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May 26, 2014

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Focus on detail key to summit security success

FROM checking sewers to ensuring Russia’s president got to his destination on time, attention to detail characterized security measures for the leaders’ summit in Shanghai last week.

It was the first time for the Conference on Interaction and Confidence Building Measures in Asia (CICA) to be held in China, and the largest gathering in the event’s history, so security was extremely tight, city police said yesterday.

Before dignitaries watched a performance at the Shanghai Grand Theater last Tuesday, police had checked inside 520 drain covers.

And more than 260 rubbish bins were moved from the area, to be returned at 9:15pm when the motorcades of guests had left.

Security checks were also tightened at entry points to Shanghai.

Local police organized seven campaigns against crime in the 20 days before the summit, with more than 1,100 people detained in connection with some 1,800 criminal cases.

Another 880 or so people were held in connection with 600 public security cases, said officers.

Shanghai Police created a comprehensive information platform, with all sections working together and sharing details in order to respond to any issue as soon as possible, said officials.

This helped ensure that the event passed without serious criminal cases, other public security issues or major traffic jams, they added.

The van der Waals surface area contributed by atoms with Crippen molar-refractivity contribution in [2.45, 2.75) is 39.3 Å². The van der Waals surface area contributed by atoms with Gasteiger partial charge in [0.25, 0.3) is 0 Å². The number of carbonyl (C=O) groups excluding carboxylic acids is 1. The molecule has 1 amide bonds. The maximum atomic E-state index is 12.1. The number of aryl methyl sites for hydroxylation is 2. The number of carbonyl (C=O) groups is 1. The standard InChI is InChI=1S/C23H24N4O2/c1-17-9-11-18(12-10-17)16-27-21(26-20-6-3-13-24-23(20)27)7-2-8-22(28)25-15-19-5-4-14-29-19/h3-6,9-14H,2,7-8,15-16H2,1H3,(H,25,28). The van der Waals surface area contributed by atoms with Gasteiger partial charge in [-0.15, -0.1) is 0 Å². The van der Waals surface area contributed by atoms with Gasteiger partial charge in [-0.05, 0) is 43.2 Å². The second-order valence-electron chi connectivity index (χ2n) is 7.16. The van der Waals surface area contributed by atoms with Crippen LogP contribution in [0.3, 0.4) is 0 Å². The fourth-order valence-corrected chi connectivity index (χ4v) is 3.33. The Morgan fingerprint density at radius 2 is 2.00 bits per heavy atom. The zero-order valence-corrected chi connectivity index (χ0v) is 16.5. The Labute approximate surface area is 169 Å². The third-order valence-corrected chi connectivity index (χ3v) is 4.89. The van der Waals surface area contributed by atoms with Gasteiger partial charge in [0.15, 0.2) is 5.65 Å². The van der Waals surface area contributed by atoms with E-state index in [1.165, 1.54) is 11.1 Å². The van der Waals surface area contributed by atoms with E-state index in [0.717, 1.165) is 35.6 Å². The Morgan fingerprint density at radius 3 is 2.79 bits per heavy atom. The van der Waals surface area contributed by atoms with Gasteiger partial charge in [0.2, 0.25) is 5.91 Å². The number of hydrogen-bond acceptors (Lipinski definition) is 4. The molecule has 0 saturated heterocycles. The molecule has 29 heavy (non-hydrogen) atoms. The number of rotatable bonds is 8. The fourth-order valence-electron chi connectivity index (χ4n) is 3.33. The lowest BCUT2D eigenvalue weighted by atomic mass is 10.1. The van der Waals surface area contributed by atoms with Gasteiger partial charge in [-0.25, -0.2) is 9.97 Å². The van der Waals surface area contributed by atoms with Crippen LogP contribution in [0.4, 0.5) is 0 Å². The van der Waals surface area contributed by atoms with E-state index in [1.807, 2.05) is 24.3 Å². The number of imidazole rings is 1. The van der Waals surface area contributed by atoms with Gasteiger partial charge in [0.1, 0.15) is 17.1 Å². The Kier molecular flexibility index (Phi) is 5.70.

Escort guards, who drove 5,000 kilometers in 300 escorting tasks, finished their last mission yesterday morning.

Police organized more than 350 regular routes, plus 140 back-ups and more than 20 emergency options, said Le Yi, director of the city traffic police mobile squads.

This proved useful when Russia’s President Vladimir Putin left his hotel for an event 15 minutes later than scheduled last Tuesday.

Motorcades should arrive at a meeting place with an interval of 30 seconds, and to ensure this was still achieved, police escorts used a backup route to get Putin to his meeting place on time.

Correct distance

Technology played an important role in the police escorts with cars equipped with China’s Beidou satellite navigation system and on-board cameras also keeping the command center and motorcades in touch.

Locations of motorcades could be viewed in the car on a tablet computer and drivers adjust their speed to keep the correct distance from each other.

Some roads faced restrictions, but organizers tried to minimize the effects.

It had been planned to close Yan’an Elevated Road in both directions for 24 hours, but following adjustments this was reduced to just one hour and 15 minutes in one direction, said officials.

And when Peng Liyuan, China’s first lady, invited the wives of foreign leaders to visit Yuyuan Garden, tourists could still explore the outer area of the popular sightseeing spot.

Meanwhile, at the Hyatt on the Bund, where dignitaries stayed, wedding ceremonies were still held on May 18, with guests undergoing security checks.

“Guests all understood the special procedures and joked that these were high-level wedding ceremonies,” said a manager at the hotel.

Shanghai’s Party Secretary Han Zheng thanked all citizens for their support for the CICA conference and praised police efforts.

“Security is the base and premise for the orderly running of a city and should never be relaxed,” said Han.


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